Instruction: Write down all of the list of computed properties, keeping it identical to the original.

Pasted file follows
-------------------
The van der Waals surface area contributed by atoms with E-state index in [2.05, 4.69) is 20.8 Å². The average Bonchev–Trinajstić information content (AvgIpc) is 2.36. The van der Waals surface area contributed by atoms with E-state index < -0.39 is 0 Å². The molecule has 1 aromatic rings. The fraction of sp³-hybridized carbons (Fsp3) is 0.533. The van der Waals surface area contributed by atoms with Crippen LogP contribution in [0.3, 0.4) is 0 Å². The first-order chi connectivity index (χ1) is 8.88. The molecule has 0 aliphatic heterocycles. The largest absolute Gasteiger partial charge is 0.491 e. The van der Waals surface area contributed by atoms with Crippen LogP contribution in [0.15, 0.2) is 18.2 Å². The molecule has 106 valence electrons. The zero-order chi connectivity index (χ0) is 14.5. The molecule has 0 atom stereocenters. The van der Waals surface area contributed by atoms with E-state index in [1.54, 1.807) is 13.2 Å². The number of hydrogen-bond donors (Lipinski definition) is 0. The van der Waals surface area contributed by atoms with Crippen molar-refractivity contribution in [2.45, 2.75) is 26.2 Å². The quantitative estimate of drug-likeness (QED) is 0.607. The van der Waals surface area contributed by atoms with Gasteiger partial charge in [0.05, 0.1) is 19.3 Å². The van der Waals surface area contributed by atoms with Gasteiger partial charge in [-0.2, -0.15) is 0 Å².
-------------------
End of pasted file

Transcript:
The van der Waals surface area contributed by atoms with E-state index in [2.05, 4.69) is 20.8 Å². The average Bonchev–Trinajstić information content (AvgIpc) is 2.36. The van der Waals surface area contributed by atoms with E-state index < -0.39 is 0 Å². The molecule has 1 aromatic rings. The fraction of sp³-hybridized carbons (Fsp3) is 0.533. The van der Waals surface area contributed by atoms with Crippen LogP contribution in [0.3, 0.4) is 0 Å². The first-order chi connectivity index (χ1) is 8.88. The molecule has 0 aliphatic heterocycles. The largest absolute Gasteiger partial charge is 0.491 e. The van der Waals surface area contributed by atoms with Crippen LogP contribution in [0.15, 0.2) is 18.2 Å². The molecule has 106 valence electrons. The zero-order chi connectivity index (χ0) is 14.5. The molecule has 0 atom stereocenters. The van der Waals surface area contributed by atoms with E-state index in [1.54, 1.807) is 13.2 Å². The number of hydrogen-bond donors (Lipinski definition) is 0. The van der Waals surface area contributed by atoms with Crippen molar-refractivity contribution in [2.45, 2.75) is 26.2 Å². The quantitative estimate of drug-likeness (QED) is 0.607. The van der Waals surface area contributed by atoms with Gasteiger partial charge in [0.05, 0.1) is 19.3 Å². The van der Waals surface area contributed by atoms with Gasteiger partial charge in [-0.2, -0.15) is 0 Å².